“Unlike President Bush, Barack Obama has a tough time turning foreign leaders into confidants — and his judgment, as when he chose [Turkish Premier] Erdogan as a preferred interlocutor, has been wrong,” Weinstein said.

“It’s clear that Obama and Hollande have a real and deep rapport. Both need each other — Obama for guidance on Syria, where his policies have failed, and to show that he does have European allies after Snowden, and Hollande, these days, to prove that he isn’t a laughingstock but a world leader.”

John Gizzi is chief political columnist and White House correspondent for Newsmax.

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© 2014 Newsmax. All rights reserved.

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Rand Paul Sues Obama, NSA Over Surveillance of Americans’ Phones.


Image: Rand Paul Sues Obama, NSA Over Surveillance of Americans' Phones

By Bill Hoffmann

Republican Sen. Rand Paul said Wednesday he has filed his much anticipated class-action lawsuit against President Barack Obama and the National Security Agency over its massive collection of data on millions of unsuspecting Americans.

“There’s a huge and growing swell of protest in this country of people who are outraged that their records are being taken without suspicion, without a judge’s warrant, and without individualization,” Paul said outside the U.S. District Court for the District of Columbia.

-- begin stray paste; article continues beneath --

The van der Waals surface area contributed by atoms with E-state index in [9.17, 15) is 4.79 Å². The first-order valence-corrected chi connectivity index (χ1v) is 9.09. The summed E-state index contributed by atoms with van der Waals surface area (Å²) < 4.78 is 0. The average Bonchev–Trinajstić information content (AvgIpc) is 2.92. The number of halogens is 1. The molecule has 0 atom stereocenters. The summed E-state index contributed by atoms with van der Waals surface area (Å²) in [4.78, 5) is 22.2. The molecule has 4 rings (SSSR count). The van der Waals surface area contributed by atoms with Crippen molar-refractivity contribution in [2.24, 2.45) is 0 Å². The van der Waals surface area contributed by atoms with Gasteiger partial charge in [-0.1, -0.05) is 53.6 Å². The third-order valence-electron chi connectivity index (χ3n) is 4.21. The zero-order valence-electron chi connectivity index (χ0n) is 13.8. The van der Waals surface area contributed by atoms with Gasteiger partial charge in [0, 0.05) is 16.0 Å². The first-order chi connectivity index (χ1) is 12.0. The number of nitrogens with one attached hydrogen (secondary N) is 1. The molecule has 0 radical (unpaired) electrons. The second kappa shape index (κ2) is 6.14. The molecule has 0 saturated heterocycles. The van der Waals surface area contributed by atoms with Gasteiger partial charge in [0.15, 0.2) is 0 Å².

Flanking Paul were tea party favorites Ken Cuccinelli, the former attorney general of Virginia, and Matt Kibbe, president of FreedomWorks, Politico reports.

Cuccinelli, who unsuccessfully ran as the Republican candidate for governor, is serving as lead counsel for the lawsuit.

Kibbe said his group became involved “on behalf of our community of 6 million citizens nationwide, along with any American who has a phone. If you use a phone, you should care about this case.”

Paul, a potential 2016 GOP presidential contender, filed suit as a private citizen and is hoping the case will end up before the U.S. Supreme Court.

“I am filing a lawsuit against President Barack Obama because he has publicly refused to stop a clear and continuing violation of the Fourth Amendment,” a statement from Paul’s political action committee asserted.

“The Bill of Rights protects all citizens from general warrants.”

The Hill notes it’s the first time Paul has mentioned the president as a defendant.

Besides Obama and the NSA, the lawsuit names James Clapper, director of national intelligence; Gen. Keith Alexander, head of the NSA; and FBI chief James Comey.

Paul has been a frequent critic of the NSA’s trolling for metadata across the country and has conducted a drive to sign up 10 million participants in the class-action lawsuit through his campaign website and his political action committee.

Other cases challenging the spy agency’s information collection include that of legal activist Larry Klayman.

Politico reports that Paul initially directed potential class-action signatories to websites including RandPAC.com and to his Facebook page, which sent visitors to RandPaul2016.com. Signing up added visitors to his campaign’s email lists.

Paul is also is pushing Defendthe4th.com, a reference to the Fourth Amendment, according to Politico.

The suit criticizes the “mass, suspicionless, non-particularized collection, storage, retention, and search of telephone metadata.”

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© 2014 Newsmax. All rights reserved.

Booz Allen: Snowden Targeted Our Firm to Get at NSA Secrets.


Image: Booz Allen: Snowden Targeted Our Firm to Get at NSA Secrets Booz Allen Hamilton vice chairman Mike McConnell

By Elliot Jager

Edward Snowden went to work at Booz Allen Hamilton, the federal contractor, because he wanted access to high-level national security secrets, Mike McConnell, a Booz Allen vice chairman and ex-NSA director told  The Wall Street Journal.